Editor’s NoteThis is the third and final excerpt that we’re running from Winning the Story Wars: Why Those Who Tell--and Live--the Best Stories Will Rule the Future by Jonah Sachs, the cofounder of Free Range Studios (the creative studio behind The...
First -- I'm finally back curating after spending 5 days facilitting 2 back-to-back corporate retreats on story processes and tools for organizational change. They were both awesome and successful!
I mention this to not only explain my absence, but also as a lead-in to this piece.
This article is a long read, so take your time. It is written by marketing guy Jonah Sachs, the author of a recently released book "Winning The Story Wars..."
Here is what I like about the article: it explains how our brain is wired for stories, and how to leverage 3 elements to create positive marketing stories: Freaks, Familiars, and Cheats. He then goes on to use 2 viral videos as examples to support his thinking. It is a good discussion and examination of the power of these little recognized elements in creating successful stories that engage. I love that he brings these 3 elements into our awareness!
Now here is where I have a few issues. One -- Sachs continually misses the underlying fundamental dynamic as to why these 3 elements work in marketing. That element is deep play. As human beings, play is fundamental to our existence. Deep play is when we are so engaged and enthralled with and immersed in an event (whether it be a video, game, work, or a parade) that we lose ourselves. This can be an experience that lasts only a few minutes, or several hours. Understanding the concept and experience of deep play is essential to understanding why these 3 elements of Freak, Familiar, and Cheat work.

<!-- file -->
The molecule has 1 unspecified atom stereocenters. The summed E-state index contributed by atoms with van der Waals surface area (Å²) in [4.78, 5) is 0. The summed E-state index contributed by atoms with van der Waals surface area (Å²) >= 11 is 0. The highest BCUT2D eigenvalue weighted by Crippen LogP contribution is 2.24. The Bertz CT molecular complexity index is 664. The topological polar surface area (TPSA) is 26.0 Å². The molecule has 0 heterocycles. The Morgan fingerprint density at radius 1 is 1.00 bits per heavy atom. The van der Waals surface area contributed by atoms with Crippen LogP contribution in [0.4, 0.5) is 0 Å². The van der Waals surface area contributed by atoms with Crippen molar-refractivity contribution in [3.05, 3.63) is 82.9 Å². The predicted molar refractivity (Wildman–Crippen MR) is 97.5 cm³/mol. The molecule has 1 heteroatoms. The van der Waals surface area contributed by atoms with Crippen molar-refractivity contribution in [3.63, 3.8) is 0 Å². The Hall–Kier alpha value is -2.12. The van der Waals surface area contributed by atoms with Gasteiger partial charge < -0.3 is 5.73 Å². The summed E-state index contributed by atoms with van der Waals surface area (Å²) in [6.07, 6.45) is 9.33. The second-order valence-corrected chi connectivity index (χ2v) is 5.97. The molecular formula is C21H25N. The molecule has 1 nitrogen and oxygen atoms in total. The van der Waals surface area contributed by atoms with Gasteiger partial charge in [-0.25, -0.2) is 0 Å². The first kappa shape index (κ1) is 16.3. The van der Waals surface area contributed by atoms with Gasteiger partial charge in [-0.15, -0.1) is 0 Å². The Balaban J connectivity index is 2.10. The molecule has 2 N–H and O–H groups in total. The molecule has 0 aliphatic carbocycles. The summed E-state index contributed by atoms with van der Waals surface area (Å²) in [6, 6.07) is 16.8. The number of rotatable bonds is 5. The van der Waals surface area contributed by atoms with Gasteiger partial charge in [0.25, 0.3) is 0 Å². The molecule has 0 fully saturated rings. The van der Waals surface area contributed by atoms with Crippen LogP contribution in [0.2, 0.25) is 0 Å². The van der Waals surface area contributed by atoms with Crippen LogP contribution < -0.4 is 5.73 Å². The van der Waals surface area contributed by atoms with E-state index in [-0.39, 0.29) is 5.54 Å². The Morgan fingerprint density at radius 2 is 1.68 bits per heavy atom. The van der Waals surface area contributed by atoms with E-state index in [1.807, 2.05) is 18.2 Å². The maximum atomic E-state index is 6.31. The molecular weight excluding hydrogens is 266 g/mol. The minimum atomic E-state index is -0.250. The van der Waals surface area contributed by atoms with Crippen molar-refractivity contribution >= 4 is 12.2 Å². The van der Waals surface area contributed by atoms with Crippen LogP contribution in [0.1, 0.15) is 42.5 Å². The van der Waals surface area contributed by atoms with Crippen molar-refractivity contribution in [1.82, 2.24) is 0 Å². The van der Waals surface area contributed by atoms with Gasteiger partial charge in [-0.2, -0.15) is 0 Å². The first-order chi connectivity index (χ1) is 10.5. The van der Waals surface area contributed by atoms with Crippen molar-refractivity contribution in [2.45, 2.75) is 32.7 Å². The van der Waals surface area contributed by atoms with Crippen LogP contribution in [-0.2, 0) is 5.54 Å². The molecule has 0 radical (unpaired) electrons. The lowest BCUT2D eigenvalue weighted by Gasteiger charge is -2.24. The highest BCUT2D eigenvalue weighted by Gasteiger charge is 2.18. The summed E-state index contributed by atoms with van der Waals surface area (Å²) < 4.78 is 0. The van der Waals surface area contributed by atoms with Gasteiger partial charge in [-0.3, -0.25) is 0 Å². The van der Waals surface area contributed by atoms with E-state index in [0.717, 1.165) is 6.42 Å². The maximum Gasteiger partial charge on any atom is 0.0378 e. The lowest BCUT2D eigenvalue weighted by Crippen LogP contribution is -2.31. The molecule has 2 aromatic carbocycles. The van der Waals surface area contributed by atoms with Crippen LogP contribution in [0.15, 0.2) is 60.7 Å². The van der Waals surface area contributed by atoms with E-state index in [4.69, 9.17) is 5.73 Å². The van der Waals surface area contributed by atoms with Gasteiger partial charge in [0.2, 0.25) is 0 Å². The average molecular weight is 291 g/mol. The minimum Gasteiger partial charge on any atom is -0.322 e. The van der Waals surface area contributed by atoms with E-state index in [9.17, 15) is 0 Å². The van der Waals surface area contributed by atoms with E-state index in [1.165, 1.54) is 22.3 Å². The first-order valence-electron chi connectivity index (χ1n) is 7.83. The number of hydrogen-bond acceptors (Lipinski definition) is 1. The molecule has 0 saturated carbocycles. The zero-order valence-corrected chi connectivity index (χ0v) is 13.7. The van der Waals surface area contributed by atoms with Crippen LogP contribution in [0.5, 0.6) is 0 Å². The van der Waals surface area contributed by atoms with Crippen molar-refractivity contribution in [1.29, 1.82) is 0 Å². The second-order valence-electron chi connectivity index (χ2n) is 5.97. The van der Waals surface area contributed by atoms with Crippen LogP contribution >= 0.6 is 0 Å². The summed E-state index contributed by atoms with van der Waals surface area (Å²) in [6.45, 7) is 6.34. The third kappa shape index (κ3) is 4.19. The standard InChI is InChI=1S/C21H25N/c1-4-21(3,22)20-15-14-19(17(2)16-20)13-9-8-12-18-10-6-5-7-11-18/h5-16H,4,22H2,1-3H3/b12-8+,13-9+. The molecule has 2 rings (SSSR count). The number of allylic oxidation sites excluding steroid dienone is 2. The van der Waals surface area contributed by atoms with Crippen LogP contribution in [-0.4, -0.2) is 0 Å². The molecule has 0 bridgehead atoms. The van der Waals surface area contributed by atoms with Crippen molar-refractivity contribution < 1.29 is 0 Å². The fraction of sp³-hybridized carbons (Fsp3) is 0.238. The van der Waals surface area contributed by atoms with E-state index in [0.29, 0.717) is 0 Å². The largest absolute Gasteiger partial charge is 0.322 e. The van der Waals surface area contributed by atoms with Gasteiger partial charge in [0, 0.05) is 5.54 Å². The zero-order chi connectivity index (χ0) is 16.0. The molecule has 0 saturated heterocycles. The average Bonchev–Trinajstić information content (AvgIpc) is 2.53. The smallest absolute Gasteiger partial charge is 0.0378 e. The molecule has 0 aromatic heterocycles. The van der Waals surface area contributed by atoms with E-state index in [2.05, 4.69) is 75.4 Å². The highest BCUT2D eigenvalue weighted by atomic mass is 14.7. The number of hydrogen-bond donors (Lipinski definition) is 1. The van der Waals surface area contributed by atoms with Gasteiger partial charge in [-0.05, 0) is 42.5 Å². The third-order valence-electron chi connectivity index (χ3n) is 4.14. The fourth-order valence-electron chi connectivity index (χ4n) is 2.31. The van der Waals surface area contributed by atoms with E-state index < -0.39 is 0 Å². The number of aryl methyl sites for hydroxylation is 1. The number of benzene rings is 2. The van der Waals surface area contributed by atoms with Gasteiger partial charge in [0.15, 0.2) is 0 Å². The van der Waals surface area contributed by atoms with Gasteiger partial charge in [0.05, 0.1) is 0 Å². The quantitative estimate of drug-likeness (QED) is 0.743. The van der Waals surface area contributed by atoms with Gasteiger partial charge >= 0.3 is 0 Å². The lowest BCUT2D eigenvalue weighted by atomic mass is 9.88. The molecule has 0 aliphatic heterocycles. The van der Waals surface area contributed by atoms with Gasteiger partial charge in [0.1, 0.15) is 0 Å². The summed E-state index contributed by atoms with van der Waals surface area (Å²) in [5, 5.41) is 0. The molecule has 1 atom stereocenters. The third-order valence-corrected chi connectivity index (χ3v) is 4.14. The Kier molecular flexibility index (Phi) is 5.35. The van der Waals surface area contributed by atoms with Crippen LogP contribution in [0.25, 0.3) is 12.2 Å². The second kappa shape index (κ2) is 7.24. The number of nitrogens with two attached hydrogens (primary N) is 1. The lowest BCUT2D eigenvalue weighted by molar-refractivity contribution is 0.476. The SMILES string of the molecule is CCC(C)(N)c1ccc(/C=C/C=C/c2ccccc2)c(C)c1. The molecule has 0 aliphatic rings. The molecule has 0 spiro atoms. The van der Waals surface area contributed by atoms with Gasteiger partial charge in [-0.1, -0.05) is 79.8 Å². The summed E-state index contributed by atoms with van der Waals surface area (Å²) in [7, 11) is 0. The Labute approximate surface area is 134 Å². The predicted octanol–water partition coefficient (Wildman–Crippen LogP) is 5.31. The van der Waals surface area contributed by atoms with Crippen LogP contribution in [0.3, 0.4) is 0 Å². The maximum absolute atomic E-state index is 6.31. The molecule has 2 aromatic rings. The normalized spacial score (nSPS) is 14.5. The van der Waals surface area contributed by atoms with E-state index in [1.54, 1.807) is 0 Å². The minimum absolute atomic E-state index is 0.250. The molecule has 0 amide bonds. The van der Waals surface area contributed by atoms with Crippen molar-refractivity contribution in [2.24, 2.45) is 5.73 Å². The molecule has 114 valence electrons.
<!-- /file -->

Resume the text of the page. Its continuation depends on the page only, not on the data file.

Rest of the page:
When we use stories in organizational change work, understanding these dynamics is key to success. "Freaks" are those people we call 'positive deviants' -- they have discovered unique ways to implement a process successfully while others have not. "Familiars" are those we build tribes with in organizations, and "Cheaters" are those who have either broken out of the system, or who we use as cautionary tales of 'what not to do.'
Two -- this whole story 'wars' metaphor. I really have a problem with this because it pits us into win-lose scenarios that ultimately leads to significant ethical problems -- like using stories for oppression, and over-storying where one story dominates and drowns out another's story usually at the expense of truth, validity, innovation, creativity, etc.
Linking stories and war is not helpful when a business is trying to build value, a Unique Selling Proposition, be innovative, create change, etc., even though that dynamic is played out all the time (think of how people pitch their stories against each other in war, politics, religion, etc.).
War is a dominant metaphor that we rarely question, but that gets us into lots of trouble eventually -- typically with huge costs at the end. Think about the consequences of using the notion of 'story wars' in organizational change. Yikes!!
I bring this up so we can THINK better about what we are doing, and use our stories wisely, to enrich our lives but not at the expense of others. So we can THINK through the ethical and practical limitations of this metaphor. So we can find better ways to language and create our world.
Words create worlds. Stories create worlds. Use them wisely.
OK -- enough preaching :) Go play with these ideas of Freaks, Familiars, and Cheats to build engaging stories that engage people in deep play!
This review was written by Karen Dietz for her curated content Just Story It at www.scoop.it/t/just-story-it